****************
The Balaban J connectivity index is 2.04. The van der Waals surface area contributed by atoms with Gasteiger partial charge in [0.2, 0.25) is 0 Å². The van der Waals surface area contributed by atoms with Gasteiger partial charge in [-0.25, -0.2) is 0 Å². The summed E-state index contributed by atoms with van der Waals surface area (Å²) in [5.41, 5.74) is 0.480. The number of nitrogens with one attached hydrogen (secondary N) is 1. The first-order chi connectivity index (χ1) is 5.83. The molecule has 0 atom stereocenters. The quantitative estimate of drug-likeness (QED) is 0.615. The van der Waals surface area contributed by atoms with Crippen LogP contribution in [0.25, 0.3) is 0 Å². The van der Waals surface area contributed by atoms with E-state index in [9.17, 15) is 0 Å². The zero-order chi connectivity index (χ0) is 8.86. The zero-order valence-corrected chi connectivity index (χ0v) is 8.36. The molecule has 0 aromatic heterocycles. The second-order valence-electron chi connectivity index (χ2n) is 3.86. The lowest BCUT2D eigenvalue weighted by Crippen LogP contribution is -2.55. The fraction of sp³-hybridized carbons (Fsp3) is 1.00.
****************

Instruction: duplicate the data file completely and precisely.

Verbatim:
The Balaban J connectivity index is 2.04. The van der Waals surface area contributed by atoms with Gasteiger partial charge in [0.2, 0.25) is 0 Å². The van der Waals surface area contributed by atoms with Gasteiger partial charge in [-0.25, -0.2) is 0 Å². The summed E-state index contributed by atoms with van der Waals surface area (Å²) in [5.41, 5.74) is 0.480. The number of nitrogens with one attached hydrogen (secondary N) is 1. The first-order chi connectivity index (χ1) is 5.83. The molecule has 0 atom stereocenters. The quantitative estimate of drug-likeness (QED) is 0.615. The van der Waals surface area contributed by atoms with Crippen LogP contribution in [0.25, 0.3) is 0 Å². The van der Waals surface area contributed by atoms with E-state index in [9.17, 15) is 0 Å². The zero-order chi connectivity index (χ0) is 8.86. The zero-order valence-corrected chi connectivity index (χ0v) is 8.36. The molecule has 0 aromatic heterocycles. The second-order valence-electron chi connectivity index (χ2n) is 3.86. The lowest BCUT2D eigenvalue weighted by Crippen LogP contribution is -2.55. The fraction of sp³-hybridized carbons (Fsp3) is 1.00.